Augmented reality (AR) has been a dreamy buzzword but one for which few consumers have thoroughly come to appreciate the potential. The reason, of course, is that it’s a developing technology/industry. Every new app seems to offer a glimmer of something great…and then a week later…meh.
Last week I was thrilled to show the other editors here how I used an AR app called Aurasma
to connect my business card to a photo of me. Open the app, get my business card in your smartphone's camera view and then voila! an image of me (Jessica Biel) appears over the card.
Aurasma was cool—the clear potential at meetings, you ask? After the event you could hold your smartphone up to the business card of someone who has used the app appropriately and see an image or even short video of the person. But in the AR world, that’s so last week.
...Because last night I received an invite to the closed beta testing of Google’s massively multiplayer AR game Ingress. People started receiving invitations to play the game on Nov. 15, and there are somehow already more than 30 million registered players around the world and people are complaining about not having received an invite yet. Thirty million people in two weeks have adopted a brand new game that many of you have yet to even hear of. That's amazing in and of itself.
With Ingress, users select a side, the Enlightened or the Resistance (which is more important, enlightenment or freedom?). Then there are all sorts of geeky tasks that must be played out in real space—use the game on your smartphone to identify an enemy “portal” (often a piece of public art, architecture or other stunning landmarks and places of note all over the world) and then “hack” the portal to gain points, weapons and potentially to overtake it. Users are running around in the real world with bogus monikers; that person standing next to you at the bus stop might be an enemy…or perhaps an important leader on your own side.*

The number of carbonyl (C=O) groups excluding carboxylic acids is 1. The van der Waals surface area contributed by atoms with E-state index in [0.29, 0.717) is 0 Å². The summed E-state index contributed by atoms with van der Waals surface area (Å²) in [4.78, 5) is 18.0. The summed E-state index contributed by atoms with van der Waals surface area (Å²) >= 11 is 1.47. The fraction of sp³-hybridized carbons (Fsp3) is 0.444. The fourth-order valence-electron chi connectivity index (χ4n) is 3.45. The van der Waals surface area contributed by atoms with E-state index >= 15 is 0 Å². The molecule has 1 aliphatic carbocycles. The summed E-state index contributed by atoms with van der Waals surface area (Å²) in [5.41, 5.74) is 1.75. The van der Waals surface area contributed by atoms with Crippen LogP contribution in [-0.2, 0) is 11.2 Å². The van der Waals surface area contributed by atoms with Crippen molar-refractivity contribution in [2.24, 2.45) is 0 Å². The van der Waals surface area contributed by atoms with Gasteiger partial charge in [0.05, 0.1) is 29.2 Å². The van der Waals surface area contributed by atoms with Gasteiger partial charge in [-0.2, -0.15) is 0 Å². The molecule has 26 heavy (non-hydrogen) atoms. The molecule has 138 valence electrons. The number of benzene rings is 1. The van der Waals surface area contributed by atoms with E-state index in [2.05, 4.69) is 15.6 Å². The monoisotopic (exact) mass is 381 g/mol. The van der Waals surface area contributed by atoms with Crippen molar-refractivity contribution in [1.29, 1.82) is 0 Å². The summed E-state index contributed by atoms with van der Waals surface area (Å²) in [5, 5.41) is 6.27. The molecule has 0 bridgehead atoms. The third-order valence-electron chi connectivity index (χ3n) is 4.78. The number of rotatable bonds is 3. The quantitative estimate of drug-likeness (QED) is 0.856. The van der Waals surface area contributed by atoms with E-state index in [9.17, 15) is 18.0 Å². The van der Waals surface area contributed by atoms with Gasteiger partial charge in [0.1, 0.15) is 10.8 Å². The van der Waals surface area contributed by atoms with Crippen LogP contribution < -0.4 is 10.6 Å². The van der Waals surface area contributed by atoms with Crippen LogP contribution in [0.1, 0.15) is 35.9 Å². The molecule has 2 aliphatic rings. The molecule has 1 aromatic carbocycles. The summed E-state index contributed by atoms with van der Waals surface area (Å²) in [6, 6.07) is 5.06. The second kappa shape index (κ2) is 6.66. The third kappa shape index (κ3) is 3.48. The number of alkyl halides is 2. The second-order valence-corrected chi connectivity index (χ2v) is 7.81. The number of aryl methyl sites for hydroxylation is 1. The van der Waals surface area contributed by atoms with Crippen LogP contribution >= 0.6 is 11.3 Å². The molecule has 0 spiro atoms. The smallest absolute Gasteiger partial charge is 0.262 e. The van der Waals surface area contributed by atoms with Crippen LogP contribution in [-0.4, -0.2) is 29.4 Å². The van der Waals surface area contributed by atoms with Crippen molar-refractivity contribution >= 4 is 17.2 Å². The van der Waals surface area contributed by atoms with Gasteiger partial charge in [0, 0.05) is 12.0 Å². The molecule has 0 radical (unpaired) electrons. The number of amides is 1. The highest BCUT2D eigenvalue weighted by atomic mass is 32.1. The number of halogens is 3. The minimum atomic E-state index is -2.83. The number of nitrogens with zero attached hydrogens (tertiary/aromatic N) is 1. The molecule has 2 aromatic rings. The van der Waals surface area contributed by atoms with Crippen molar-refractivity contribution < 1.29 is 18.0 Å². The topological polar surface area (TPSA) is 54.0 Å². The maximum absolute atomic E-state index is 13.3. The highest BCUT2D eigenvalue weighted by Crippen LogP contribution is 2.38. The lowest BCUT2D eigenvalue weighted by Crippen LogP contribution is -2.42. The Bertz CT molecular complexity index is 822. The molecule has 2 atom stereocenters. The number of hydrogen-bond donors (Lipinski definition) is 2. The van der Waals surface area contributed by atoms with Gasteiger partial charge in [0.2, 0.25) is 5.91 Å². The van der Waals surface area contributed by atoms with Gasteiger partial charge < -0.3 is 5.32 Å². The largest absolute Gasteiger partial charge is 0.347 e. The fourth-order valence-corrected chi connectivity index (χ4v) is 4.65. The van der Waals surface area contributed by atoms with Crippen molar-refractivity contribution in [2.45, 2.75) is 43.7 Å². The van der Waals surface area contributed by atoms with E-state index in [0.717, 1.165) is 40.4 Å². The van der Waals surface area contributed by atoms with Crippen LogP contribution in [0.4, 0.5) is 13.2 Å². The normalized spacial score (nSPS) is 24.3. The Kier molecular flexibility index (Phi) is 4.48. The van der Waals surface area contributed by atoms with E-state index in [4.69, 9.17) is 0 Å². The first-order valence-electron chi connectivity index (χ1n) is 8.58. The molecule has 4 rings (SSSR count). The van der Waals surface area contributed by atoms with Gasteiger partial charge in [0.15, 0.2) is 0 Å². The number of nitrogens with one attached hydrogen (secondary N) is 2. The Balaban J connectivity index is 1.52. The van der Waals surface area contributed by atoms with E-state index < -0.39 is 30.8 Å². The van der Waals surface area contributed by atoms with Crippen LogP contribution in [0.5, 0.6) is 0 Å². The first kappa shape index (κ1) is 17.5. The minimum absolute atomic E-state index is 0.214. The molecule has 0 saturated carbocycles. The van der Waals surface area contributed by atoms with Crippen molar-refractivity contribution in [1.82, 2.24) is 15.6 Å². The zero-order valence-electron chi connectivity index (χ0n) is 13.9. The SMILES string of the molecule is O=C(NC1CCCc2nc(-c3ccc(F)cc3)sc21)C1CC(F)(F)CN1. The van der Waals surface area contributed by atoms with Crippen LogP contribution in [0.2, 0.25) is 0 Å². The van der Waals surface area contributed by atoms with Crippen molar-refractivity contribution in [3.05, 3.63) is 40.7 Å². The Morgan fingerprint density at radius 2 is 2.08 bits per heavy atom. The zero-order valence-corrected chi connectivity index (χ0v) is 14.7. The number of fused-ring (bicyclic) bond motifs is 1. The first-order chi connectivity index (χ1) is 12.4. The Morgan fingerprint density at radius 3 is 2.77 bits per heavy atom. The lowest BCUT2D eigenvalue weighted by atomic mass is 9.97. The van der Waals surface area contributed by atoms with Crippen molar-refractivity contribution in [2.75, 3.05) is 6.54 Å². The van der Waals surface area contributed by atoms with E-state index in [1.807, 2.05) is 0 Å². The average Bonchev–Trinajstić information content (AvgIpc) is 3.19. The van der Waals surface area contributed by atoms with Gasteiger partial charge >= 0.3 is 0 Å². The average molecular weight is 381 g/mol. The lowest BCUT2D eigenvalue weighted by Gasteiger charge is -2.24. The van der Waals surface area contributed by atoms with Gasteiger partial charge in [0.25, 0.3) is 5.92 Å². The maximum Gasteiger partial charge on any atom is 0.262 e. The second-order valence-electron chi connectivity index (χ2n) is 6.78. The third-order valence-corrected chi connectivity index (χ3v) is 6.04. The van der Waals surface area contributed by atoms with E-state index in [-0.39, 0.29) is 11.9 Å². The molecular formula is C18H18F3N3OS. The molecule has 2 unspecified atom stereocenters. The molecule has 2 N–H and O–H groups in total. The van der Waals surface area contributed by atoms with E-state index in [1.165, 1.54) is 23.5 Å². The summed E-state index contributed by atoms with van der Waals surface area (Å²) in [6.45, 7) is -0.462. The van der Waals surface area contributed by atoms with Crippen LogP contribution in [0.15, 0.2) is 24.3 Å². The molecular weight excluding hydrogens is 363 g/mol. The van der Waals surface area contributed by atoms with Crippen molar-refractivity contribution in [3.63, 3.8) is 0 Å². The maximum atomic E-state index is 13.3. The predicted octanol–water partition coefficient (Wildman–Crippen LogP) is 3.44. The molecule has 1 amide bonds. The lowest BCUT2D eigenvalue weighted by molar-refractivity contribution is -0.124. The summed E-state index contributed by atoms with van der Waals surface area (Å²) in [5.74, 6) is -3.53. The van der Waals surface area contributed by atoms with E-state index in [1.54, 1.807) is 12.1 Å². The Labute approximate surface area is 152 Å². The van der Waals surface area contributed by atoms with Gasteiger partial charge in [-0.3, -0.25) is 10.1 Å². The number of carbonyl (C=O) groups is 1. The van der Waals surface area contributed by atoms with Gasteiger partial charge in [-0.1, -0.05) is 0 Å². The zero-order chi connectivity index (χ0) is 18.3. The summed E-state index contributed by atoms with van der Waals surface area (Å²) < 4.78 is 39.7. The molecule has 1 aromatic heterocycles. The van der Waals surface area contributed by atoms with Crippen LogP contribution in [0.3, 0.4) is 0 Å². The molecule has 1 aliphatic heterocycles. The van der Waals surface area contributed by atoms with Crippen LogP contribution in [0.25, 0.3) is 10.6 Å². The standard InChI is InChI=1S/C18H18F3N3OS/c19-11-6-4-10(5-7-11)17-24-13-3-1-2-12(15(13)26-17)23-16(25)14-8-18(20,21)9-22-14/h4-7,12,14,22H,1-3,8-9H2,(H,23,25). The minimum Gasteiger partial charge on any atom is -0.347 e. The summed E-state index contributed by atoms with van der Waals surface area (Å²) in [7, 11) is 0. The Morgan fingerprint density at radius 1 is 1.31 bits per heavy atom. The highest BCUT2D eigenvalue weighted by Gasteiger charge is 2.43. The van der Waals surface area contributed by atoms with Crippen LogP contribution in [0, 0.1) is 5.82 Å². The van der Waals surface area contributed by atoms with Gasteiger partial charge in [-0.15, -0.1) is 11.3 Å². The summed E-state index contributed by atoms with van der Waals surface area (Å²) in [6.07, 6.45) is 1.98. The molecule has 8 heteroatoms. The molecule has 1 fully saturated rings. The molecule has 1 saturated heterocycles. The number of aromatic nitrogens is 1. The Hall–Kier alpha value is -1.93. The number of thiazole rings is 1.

“That’s great Michael, thanks for the rant about smartphone games, but why should I care?”
Ingress wants you to get out there and start exploring your world. Sure, it’s wrapped in an outstanding game concept (and it really is outstanding), but wise CVBs and event planners will begin pushing this game once it’s open to the public and integrating it into the experience of visitors and conference attendees. While it’s not an info-filled tour of a city, it is a compelling reason to tour any city.
There are already decent AR apps to educate users about various places and things all over the world, but Ingress makes the journey a joy.
If you’re a meeting professional interested in how Ingress could be incorporated in your business, feel free to contact me as this is an AR tool with a great deal of business and leisure potential...a tricky combination...and it's got my attention. First, you may want to request an invite to the game (only for Android smartphones right now, but an iPhone version is said to be "coming soon").
*Philip K. Dick would love the paranoia to potentially develop from this…
Image: (CC) korafotomorgana